Sarah Weber, RD, LD

Sarah Weber, RD, LD

A Common Nutrition Question…

It’s a very common question: “What should I eat before I race?”
And without a simple answer…But here is my short-version answer…

The pre-race meal is essential for many reasons and food choices should aim to:
1) To “top off” muscle glycogen stores (muscle energy stores) – especially if they are still depleted (used up) from the previous training/racing session.
2) Restore liver glycogen- especially for morning events that require long and hard efforts after an overnight fast.
3) Restore fluid balance- especially in hot weather and high altitudes
4) To prevent hunger and gastro-intestinal discomfort- especially with highly intense efforts and long races
5) To prevent psychological distraction and discomfort- especially when traveling

The specifics of the pre-race meal are often the hardest to determine and take trial and error to fine tune. Don’t give up if you still haven’t found your perfect match! Being well fed with the right nutrition can prevent bonking (assuming you are eating/drinking during the race) and give you that extra edge to lead the peleton, climb faster, cross the finish line stronger, or all three.

“What foods and meal/snack composition is the best?”
The pre-race meal foods that you choose should be:
1) Composed of Carbohydrates, Protein, and low in Fat
2) Stress-free – easy to make and travel with when needed
3) Easy to digest (low in fiber*)
4) Satisfy your hunger/needs without causing you to feel “FULL”
5) Familiar foods
6) Taste good
And above all, you should have practiced eating these foods during training days to perfect what works best for you.

“What Time should I eat?”
Ideally, the pre-race meal should be eaten 3-4 hours before the event. Sometimes this means getting up at dark-early and relaxing until the morning race begins to allow for adequate digestion time. This can be an issue, because who wants to wake up at 4:00 or 5:00 AM (yes, AM) to eat breakfast??? Especially when you could be sleeping…right?
No problem! You can decrease the size of your pre-race meal and add or slightly increase the size of your after dinner snack the night before to suit your sleeping-in schedule on race day (however, this is not an excuse to eat a large bowl of ice cream or ½ a pie!). Then adding a smaller snack before the race can help to “top-off” your glycogen stores established from the previous day’s meals.

“What Amounts?”
With an ideal 3-4 hour digestion time:
A larger meal usually works here for the most gains in muscle and liver glycogen. Meals should be composed of easy to digest grains, proteins, and fruits/vegetables. Make sure the meal is low in fiber so your body can concentrate its’ energy on muscle use and not digestion.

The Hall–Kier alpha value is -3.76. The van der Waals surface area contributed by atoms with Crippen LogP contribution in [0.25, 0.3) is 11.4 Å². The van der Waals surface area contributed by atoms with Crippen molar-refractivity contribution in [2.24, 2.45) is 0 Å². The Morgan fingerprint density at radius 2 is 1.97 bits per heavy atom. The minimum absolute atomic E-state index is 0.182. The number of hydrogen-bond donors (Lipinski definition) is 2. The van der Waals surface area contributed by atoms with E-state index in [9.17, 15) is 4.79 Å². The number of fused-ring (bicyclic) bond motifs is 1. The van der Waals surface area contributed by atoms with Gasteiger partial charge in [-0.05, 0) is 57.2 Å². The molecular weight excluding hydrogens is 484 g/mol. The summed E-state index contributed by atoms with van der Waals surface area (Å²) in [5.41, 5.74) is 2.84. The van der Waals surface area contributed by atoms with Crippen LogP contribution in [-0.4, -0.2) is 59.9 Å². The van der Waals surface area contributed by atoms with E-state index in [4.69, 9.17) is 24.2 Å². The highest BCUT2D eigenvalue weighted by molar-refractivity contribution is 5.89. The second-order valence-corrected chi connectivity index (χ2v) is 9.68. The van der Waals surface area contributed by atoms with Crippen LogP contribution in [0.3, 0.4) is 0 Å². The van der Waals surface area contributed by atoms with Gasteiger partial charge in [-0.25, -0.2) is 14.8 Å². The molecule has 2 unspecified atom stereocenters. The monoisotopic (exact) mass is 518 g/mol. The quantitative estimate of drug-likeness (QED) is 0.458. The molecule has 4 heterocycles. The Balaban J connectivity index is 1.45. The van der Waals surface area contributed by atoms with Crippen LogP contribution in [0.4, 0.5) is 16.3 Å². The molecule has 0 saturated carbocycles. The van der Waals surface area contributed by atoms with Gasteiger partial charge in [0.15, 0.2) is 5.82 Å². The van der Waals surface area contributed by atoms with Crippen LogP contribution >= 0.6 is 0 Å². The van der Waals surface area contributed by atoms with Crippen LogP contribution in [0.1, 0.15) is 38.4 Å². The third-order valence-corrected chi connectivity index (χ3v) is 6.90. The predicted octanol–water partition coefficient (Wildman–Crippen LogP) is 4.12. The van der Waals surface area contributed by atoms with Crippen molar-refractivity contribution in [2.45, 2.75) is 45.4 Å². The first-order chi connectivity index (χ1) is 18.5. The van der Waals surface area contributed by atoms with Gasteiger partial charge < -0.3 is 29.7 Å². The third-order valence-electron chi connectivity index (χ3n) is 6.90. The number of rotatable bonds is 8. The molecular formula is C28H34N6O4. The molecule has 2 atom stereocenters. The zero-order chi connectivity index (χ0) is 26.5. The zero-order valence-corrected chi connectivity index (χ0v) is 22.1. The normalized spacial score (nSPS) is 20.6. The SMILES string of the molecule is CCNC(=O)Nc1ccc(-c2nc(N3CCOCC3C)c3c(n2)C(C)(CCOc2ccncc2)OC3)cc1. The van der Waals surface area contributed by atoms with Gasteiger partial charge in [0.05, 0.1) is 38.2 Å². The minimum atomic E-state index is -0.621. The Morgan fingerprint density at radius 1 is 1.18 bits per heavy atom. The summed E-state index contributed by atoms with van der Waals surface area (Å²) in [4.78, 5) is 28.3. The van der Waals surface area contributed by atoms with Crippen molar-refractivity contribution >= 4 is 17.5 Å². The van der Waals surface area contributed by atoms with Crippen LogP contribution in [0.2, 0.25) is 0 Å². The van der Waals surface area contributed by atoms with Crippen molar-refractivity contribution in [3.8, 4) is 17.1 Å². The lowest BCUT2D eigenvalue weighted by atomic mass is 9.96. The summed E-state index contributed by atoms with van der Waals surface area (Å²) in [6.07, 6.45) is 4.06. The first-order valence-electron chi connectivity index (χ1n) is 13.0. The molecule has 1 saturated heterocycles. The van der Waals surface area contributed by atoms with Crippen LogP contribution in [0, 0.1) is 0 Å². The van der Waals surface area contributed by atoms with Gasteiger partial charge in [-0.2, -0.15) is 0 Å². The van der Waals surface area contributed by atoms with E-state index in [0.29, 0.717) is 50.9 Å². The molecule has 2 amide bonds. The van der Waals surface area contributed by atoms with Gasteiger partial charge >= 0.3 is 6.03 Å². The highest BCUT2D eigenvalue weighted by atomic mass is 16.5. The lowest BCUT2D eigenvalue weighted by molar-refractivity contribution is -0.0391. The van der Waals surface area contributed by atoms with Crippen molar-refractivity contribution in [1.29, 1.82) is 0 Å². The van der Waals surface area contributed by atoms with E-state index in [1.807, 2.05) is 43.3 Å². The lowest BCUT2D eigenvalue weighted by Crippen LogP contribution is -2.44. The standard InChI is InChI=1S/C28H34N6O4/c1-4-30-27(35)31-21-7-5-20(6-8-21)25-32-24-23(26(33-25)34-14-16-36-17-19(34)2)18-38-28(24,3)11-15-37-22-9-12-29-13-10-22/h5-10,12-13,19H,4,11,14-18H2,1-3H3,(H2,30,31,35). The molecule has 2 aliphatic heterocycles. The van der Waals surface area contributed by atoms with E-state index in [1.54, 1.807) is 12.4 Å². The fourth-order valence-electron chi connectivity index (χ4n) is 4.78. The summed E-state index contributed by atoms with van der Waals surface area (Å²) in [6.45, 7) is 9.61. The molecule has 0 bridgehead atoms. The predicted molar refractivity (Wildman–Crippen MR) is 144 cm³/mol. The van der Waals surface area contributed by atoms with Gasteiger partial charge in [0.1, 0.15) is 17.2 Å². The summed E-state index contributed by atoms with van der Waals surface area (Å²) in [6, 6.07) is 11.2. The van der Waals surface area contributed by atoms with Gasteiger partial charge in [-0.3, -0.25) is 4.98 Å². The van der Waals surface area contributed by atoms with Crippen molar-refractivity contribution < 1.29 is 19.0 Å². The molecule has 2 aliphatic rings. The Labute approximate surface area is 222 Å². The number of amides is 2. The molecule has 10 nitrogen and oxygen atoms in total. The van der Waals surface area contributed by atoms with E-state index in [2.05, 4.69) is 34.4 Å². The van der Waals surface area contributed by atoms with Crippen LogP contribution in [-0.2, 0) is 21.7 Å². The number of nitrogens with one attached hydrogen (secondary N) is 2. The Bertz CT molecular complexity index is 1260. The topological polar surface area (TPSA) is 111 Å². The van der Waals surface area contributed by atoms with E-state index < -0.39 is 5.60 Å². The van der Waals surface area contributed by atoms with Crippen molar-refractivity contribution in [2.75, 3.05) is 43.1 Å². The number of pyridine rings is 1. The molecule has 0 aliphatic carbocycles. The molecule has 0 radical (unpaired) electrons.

This could look like:
~ 2/3 -1 cup cooked oatmeal made with a “milk” of choice and topped with brown sugar and banana
~ Fruit and yogurt (or protein powder) smoothie
~ 1-2 cups cereal flakes or 1 cup muslei with “milk” of choice*
~ 2 slices toast with 2 eggs and jam
~ Turkey or Tuna Sandwich with lettuce and mustard on baguette or roll
~ 1 cup cooked quinoa or pasta with ½ can tuna and light sauce
~ 1 cup cooked white rice with 2 eggs and an orange
Note: The amounts should be changed to meet your individual needs….

With a 1-2 hour digestion time:
A smaller meal or snack should be easy to digest and include carbohydrates, a little protein, and be low in fat.
Some examples are:
~ ½ – 1 bagel with cream cheese or goat cheese or honey ham or a little nut butter
~ ½ sandwich with jam, honey, cheese, or a little meat
~ Fruit and yogurt smoothie
~ Low-fat scone and glass of soymilk/almondmilk
~ Allen Lim Rice Bar/homemade bar or Sports Bars (with a little protein in them)
Note: These are just examples and the snack should be suited to your particular needs and preferences.

The pre-race meal is different for everyone in types of foods eaten, amounts, and timing of eating. So make sure to practice, practice, practice before your race! Then come race day with the additional stressors of racing the pre-race meal is reliable, familiar, and comforting.

* Look for future posts covering these topics….
Contact me if interested in obtaining the references used for this post.
Sarah Weber, RD, LD

What are some of your favorite pre-race meals that work best for you? Tweet us your comments @wca_tweet or Post on our Facebook page at Women’s Cycling Association.